Detroit in Ruins (Again)

Detroit is in ruins again. Here’s Juan Cole on the recent petition for bankruptcy, on the relationship between the city and the country as a whole, and on the fact that Detroit’s crisis is contemporary, not merely historical:

The 1% did a special number on southeast Michigan with its derivatives and unregulated mortgage markets; the 2008 crash hit the region hard, and it had already been being hit hard. The Detroit area is a prime example of the blight that comes from having extreme wealth (Bloomfield Hills, Grosse Pointe) and extreme poverty (most of Detroit) co-existing in an urban metropolitan area. It doesn’t work. The wealthy have no city to play in, and the city does not have the ability to tax or benefit from the local wealthy in the suburbs. These problems are exacerbated by de facto racial segregation, such that African-Americans are many times more likely to be unemployed than are whites, and to live in urban blight rather than in nice suburbs.

Meanwhile, the Guardian took this as the opportunity to publish yet another slideshow of the city’s fabulous ruins. Their aesthetic appeal is meant, I think, as some kind of compensation for the devastation that they document. But it’s not insignificant that these images are depopulated, empty of all but material detritus: the human toll of this ruination is registered and elided at the same time. Here’s “the ballroom of the 15-floor art-deco Lee Plaza Hotel, an apartment building with hotel services built in 1929 and derelict since the early 1990s”:

Detroit ballroom

A Non-Eyewitness Account of a Plane Crash

SFO Crash“Being there” doesn’t help you to decipher an event. If anything, quite the contrary. I just slept through a plane crash. And, waking up, I probably have a much less clear view of what has happened (and what is happening) than someone halfway around the world with a decent Internet connection.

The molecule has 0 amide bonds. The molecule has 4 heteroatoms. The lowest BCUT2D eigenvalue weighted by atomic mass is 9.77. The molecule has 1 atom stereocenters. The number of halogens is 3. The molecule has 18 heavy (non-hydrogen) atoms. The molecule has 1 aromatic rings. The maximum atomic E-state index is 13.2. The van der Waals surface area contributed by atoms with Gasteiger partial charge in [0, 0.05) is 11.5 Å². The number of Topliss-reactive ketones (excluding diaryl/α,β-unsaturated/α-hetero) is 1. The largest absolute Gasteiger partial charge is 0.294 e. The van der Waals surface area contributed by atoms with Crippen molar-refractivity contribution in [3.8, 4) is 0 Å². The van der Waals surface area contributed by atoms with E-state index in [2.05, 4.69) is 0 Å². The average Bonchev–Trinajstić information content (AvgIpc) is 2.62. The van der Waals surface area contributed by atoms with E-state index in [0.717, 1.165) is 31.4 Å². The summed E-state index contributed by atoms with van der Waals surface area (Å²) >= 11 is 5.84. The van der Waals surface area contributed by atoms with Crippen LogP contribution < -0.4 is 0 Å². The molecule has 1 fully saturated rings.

I’m flying from Vancouver to Madrid by a rather circuitous route (via San Francisco and Frankfurt). My plane left Vancouver at 6am, which meant a 4am taxi from my house. As last night I was at a friend’s birthday party, and I didn’t start packing until around 2am, I’d hardly had much sleep. No problem: all the easier to sleep on the plane.

So I dozed for most of the flight to California. And then, on arrival with six hours to kill in SFO, I settled into a chair in the terminal to sleep some more. A little later, I woke briefly to overhear two airport employees striding rapidly nearby, one asking the other if he’d heard about the crash. I took little notice and closed my eyes again.

A while later, I woke up, gathered my things and headed to grab a sandwich and find my gate. Once there, I was sitting by a power outlet and plugging in my computer when another passenger nearby asked me if I’d heard about the crash. I looked at him (still) a little groggily and he went on to say that it hadn’t been announced here at the airport, but it was on the news already. The wi-fi was unreliable where I was, so I found a seat elsewhere in the terminal and went online.